The last time I witnessed someone hit a home run on the first pitch of a ballgame was high school. I last saw a grand slam in person in high school as well. And the last time I saw Mike O’Connor look as young as he looked tonight was — I think — a Gonzaga at Mount St. Joe’s doubleheader in 1996. The final damage tonight was 11-0, Marlins.
We cheered for Mike as always, but it was an ugly night. That first-pitch homer clearly got in his head. As the Post noted (in reporter Chico Harlan’s unfortunate first game on the beat), the start was Mike’s first since late 2006. Only down that run when he got the inning’s third out, he trudged off the field with his head down and may have been the last player to make it into the dugout. He had control problems as the game went on, dumping a bunch in the dirt. When Manny finally gave the hook, Mike was standing behind the mound. He couldn’t have looked more overwhelmed.
The rest of the Nats didn’t play much better. We managed three hits and continued to look defensively lackluster. As has happened at every game I’ve seen so far, several outfield hits appeared more playable than we played them. In other news, the Nats ejected — or almost ejected, hard to tell from the other side of the field — a fan who threw back a home run ball. Later, in the top-of-the-dugout karaoke contest, a kid who tried to sing Gwen Stefani as Johnny Cash lost to a girl whose microphone didn’t work.
But what made everything better? Great seats. My dad picked up four in the lower bowl, the best seats we’ve ever had for the Nats, and Rob came down from New York for Mother’s Day weekend. Despite the odds, the least in her favor since the Cooper-infamous ’93 Memorial Stadium incident, my mom was not hit by a foul ball. The seats made 11-0 more amusing than painful, and we had a good time in the gallows. The weekend weather turned around to be some of the best we’ve had at the stadium this year.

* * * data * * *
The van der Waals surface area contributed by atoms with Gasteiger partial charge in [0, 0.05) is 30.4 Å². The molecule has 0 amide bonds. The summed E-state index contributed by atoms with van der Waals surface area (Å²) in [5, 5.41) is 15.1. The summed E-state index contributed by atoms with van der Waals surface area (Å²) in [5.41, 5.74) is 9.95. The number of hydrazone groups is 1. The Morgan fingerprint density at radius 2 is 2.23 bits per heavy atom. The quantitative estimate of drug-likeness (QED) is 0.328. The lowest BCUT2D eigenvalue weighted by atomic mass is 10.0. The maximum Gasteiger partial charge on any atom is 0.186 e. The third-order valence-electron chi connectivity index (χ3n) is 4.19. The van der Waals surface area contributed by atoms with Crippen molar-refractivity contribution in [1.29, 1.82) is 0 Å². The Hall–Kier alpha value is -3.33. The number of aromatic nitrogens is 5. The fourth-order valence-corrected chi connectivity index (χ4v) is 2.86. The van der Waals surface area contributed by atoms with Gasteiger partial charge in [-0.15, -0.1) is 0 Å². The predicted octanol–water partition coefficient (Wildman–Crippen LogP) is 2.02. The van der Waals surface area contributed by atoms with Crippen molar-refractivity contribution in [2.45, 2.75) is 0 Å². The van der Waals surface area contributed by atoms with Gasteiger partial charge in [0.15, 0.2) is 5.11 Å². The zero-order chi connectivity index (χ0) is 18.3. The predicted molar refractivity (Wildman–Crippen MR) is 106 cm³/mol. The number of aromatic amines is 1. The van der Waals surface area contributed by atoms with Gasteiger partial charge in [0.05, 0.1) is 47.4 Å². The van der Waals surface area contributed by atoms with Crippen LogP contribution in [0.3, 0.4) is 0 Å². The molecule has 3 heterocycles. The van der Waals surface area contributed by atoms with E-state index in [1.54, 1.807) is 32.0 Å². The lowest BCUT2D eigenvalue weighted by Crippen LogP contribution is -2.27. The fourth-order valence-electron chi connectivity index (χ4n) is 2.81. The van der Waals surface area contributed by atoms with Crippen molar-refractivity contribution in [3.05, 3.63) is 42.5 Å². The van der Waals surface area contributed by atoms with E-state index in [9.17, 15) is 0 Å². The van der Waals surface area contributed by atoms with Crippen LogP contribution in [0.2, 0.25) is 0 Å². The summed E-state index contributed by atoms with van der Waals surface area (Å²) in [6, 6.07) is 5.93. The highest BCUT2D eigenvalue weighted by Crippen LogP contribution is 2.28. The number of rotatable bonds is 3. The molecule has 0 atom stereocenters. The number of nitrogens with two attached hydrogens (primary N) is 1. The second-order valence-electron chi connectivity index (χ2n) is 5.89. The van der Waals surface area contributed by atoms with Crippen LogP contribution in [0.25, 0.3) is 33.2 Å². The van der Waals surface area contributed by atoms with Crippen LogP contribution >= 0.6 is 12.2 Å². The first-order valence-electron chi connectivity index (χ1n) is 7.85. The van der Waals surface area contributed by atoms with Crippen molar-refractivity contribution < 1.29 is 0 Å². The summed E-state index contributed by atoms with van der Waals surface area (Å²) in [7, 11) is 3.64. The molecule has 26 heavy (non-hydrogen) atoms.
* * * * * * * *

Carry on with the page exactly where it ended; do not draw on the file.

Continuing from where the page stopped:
A note for fans going to weekend games in the next month: The gameday Metro conditions were some of the best I’ve had. As WMATA warned everyone about new delays for track work, no one paid much attention to the “shuttle trains” option running between L’Enfant and the Navy Yard. But they were as smooth as regular service, running every few minutes. If you were coming from Virginia, there was no impact. If you were a Red Line person, you had an extra transfer but no more issues.
A nice bonus was ending up in the Metro’s testing car for the dark-rubber flooring. (See more about the test floors.) The surface was solid, attractive and even more non-slip than I expected. I’d have to try the car a few more times, but this ride felt like the end of Metro carpet to me. The relative emptiness of the car and the surprise of the shuttle train working out so well may have helped.